Eczema - if you know what this word entails, and I mean really know on a deep personal level, I feel you. Eczema is a bitch, there's no other way around it. You may remember that in my Fall Nail Polish post I complained about the state of my fingers and cuticles, which is how this post came about. Now, I don't claim to be an eczema expert or even that I have it particularly bad; I'm aware that for some people it's a lifelong condition that covers most of their body, and mine is only limited to my hands, and oftentimes, I'm even able to completely get rid of any flare-ups. But when I do have it (like now), it's a veritable pain in the ass, and I thought it may be helpful to share how I deal with it, especially if you've just started getting the symptoms.
I've considered including photos of my typical eczema patch but honestly, it's pretty gross - even writing about it isn't pretty. Mine takes the form of a reddened, rough area of skin that develops small blisters, which burst after a day or so (sorry!), and then that area starts drying up to the point of cracking and flaking. Other symptoms include ichting, burning, occasionally bleeding from deeper cracks. Told you it wasn't pretty!
Some of the flare-up triggers, established through personal experience, my mom's experience and talking to my dermatologist, include frequent hand washing and soaking in water, low temperatures but also humid climates, as sweat also seems to make things worse, contact with harsh chemicals (for example, in home cleaning products or nail polish remover), contact with established allergens (I'm allergic to cats and petting one makes things more itchy in mere minutes), lack of UV exposure, moisture trapped under rings or other jewelry. My mom believes eczema is at least partly a form of skin allergy and pinpointing your specific allergens should help in recovery, but my dermatologist was skeptical - essentially, it's an autoimmune condition and anything can become a trigger.
Consequently, avoiding the triggers I've listed above generally helps in keeping things under control. What this means in practice is that I always do the dishes and other house chores in rubber gloves (my mom, who worked in a chemical lab all of her career, especially recommends talc-free single-use nitrile gloves), try to keep my hands above water when taking a bath, often don't put on my engagement ring and wedding band, re-apply handcream multiple times a day and always always after washing my hands, always wear gloves in the fall and winter.
Here's my typical course of treatment: as soon as I notice a new eczema patch, I apply my usual hand creams and then apply a thin layer of the steroid ointment over the patch and leave it overnight. If I really want to make sure I don't rub it off on the sheets, I'll also put on some cotton gloves; as a bonus, they help to trap moisture in the skin as well. My mom recommends to repeat this process every day until the flare-up completely goes away, but I try not to do more than 2 or 3 consecutive nights. The steroid medication helps to dry out the blisters but leaves behind very dry, flaky skin, so I really load up on hand cream the next week or so. Unfortunately, my flare-ups tend to reoccur in the exact same spots, but using the steroid cream seems to prolong the eczema-free stretches of time.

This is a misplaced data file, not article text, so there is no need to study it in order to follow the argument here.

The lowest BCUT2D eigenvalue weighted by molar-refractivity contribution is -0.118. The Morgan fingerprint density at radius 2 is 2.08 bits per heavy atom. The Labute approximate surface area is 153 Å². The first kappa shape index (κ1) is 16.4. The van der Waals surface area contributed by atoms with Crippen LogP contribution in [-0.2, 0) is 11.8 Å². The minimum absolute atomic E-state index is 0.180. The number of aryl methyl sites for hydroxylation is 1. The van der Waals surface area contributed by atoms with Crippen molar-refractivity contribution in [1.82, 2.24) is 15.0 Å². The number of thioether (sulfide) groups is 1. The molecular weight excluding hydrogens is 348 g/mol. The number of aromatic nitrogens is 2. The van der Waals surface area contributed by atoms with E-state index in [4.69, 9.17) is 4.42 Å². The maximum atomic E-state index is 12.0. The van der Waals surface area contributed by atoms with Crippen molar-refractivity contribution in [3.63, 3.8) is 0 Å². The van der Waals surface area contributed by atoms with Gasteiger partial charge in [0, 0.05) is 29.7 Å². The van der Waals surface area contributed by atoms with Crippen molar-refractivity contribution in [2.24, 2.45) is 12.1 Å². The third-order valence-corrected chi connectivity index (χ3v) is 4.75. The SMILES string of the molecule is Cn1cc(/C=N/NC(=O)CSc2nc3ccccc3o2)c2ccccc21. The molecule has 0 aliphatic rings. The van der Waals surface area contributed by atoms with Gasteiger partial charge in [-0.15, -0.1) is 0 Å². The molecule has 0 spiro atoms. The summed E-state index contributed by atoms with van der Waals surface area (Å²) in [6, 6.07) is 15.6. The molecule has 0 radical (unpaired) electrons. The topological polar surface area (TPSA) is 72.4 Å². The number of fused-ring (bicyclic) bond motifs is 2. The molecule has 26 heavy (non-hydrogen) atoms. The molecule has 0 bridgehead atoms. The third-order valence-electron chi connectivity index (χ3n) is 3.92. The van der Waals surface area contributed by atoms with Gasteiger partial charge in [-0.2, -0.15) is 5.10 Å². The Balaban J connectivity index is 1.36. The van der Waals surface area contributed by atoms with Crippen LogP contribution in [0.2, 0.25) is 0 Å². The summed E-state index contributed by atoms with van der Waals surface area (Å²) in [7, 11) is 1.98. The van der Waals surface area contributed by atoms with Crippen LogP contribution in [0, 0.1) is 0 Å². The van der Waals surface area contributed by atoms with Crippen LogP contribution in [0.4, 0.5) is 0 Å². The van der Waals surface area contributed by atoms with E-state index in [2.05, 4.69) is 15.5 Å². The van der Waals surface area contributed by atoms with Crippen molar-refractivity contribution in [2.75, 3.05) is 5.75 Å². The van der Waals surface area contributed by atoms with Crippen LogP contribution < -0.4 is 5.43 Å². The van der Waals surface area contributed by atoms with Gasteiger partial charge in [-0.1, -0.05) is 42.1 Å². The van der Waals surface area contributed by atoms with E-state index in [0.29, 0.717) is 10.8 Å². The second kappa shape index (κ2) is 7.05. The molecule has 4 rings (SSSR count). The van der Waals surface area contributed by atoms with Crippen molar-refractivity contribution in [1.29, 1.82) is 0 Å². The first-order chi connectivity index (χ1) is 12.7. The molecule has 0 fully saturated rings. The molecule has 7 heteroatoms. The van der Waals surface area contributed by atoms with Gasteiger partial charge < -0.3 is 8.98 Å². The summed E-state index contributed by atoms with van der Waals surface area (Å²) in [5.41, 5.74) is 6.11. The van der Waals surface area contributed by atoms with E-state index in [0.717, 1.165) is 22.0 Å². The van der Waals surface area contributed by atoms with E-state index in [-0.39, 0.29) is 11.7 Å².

In the photos, you can see some of the creams and potions I'm using on my hands. The L'Occitane Shea Butter Dry Skin Hand Cream ($28 for 5.2 oz) works nicely and absorbs fast, but most of the time I prefer to stick to less expensive options, like the Neutrogena Norwegian Formula Fragrance-Free Hand Cream ($3.50-$4.50 for 2 oz) or CeraVe Moisturizing Cream or Lotion ($10.99 for 12 fl oz). I find that occlusive creams, or the ones that leave a layer on your skin to trap the moisture inside, generally work best, which is why I really like using Neosalus Cream, a $$$ prescription moisturizer than leaves a layer on the skin even through hand washing. A fun thing to try are these nourishing sheet Hand Masks (the ones in the photo are from The Face Shop), although I've found that a thick layer of a hydrating face mask (like the Avene Soothing Moisture Mask) under a pair of cotton gloves works just as well for less.
I think that's all I can think of for now - let me know if you have any more questions, and of course please share your experiences with eczema and your favorite treatments in the comments! Oh, and a little update on my steroid-mangled fingernail: it doesn't look too hot right now but continues to grow out. Thanks for reading!